THE Zimbabwe National Water Authority is evaluating 18 proposals submitted by investors interested in partnering the authority in setting up mini hydro plants across the country.
Early this year, Zinwa floated a tender inviting investors interested in joint ventures in mini hydro projects on 18 sites.
In an interview recently, chief executive Jefter Sakupwanya said the response was “remarkable” and the authority was now evaluating the proposals.
“We are looking at combined capacity of about 100 megawatts and combined investment of up $200 million; thus about $2 million per megawatt,” said Mr Sakupwanya.
“We need to utilise our medium to large water bodies across the country to ensure energy security.”
Zinwa is a wholly Government -owned entity tasked with managing the country’s water resources.
It was created through the Zinwa Act as part of the Government’s efforts to reform the country’s water sector.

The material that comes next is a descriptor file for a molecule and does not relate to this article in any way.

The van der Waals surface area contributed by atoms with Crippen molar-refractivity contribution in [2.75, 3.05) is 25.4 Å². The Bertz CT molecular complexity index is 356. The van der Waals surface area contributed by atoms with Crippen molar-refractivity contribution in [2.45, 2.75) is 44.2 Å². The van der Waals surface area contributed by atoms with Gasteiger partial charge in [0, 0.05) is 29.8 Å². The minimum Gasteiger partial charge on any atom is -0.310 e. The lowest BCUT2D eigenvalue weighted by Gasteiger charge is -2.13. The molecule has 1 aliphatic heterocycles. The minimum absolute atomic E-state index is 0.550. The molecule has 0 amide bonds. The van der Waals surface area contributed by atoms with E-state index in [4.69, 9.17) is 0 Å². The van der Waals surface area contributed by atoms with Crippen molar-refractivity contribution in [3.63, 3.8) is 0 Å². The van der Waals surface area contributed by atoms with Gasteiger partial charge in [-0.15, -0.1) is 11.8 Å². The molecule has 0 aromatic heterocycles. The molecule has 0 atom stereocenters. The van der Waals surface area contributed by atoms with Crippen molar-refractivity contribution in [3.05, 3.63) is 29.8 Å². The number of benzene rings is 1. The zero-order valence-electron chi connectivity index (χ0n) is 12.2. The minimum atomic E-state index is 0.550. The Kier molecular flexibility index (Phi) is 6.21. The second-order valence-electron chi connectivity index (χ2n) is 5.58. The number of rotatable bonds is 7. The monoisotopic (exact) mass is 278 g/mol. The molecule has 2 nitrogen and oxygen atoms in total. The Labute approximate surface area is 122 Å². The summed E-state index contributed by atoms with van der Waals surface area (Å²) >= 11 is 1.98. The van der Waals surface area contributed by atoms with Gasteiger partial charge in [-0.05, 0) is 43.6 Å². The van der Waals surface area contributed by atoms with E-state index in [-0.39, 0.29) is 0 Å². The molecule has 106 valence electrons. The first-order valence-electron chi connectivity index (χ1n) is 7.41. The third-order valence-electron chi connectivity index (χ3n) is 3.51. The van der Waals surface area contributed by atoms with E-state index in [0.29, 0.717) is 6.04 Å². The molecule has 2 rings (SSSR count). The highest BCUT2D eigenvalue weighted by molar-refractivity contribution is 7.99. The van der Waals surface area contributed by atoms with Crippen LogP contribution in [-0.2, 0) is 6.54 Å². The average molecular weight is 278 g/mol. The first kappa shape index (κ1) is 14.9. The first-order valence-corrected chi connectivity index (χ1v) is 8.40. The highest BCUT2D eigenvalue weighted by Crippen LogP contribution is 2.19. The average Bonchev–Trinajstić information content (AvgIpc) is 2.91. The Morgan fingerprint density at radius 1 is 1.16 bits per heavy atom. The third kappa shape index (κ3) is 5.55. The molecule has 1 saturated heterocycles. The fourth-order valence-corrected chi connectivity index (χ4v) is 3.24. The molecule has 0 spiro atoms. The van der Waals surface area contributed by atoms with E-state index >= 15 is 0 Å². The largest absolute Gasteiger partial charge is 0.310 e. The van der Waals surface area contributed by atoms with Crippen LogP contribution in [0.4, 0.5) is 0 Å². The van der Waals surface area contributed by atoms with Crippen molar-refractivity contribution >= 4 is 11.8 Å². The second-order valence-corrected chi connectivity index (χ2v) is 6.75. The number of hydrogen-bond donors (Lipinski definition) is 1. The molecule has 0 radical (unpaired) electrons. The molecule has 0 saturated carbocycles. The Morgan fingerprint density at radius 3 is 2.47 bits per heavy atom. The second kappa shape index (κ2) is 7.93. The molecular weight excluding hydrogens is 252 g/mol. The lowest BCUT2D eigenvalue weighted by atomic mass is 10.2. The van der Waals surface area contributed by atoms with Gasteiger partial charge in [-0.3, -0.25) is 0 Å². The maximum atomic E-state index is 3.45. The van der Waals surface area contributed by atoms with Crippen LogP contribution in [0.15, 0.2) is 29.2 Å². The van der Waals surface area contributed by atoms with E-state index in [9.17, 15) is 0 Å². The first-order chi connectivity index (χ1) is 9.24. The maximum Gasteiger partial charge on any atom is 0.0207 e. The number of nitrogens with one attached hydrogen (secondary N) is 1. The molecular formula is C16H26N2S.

Some of the sites where Zinwa intend to set up hydro power plants include Tokwe Mukorsi in Masvingo Province, Osborne Dam in Manicaland and Mazvikadei in Mashonaland West.
Zimbabwe is currently able to generate an average of 1 100MW against peak demand for power, depressed due to challenges besetting the economy, of 1 400MW.
Until last year, power utility ZESA Holdings had to rely on rolling power cuts and insufficient imports to manage the power deficit. The power utility concluded agreements with regional power utilities to increase imported power to close the deficit.
However, Zimbabwe which uses a basket of foreign currencies is losing significant amounts of its limited stock of foreign currency to power imports, but a series of public and private led initiatives already underway may see it exporting excess power beyond 2018.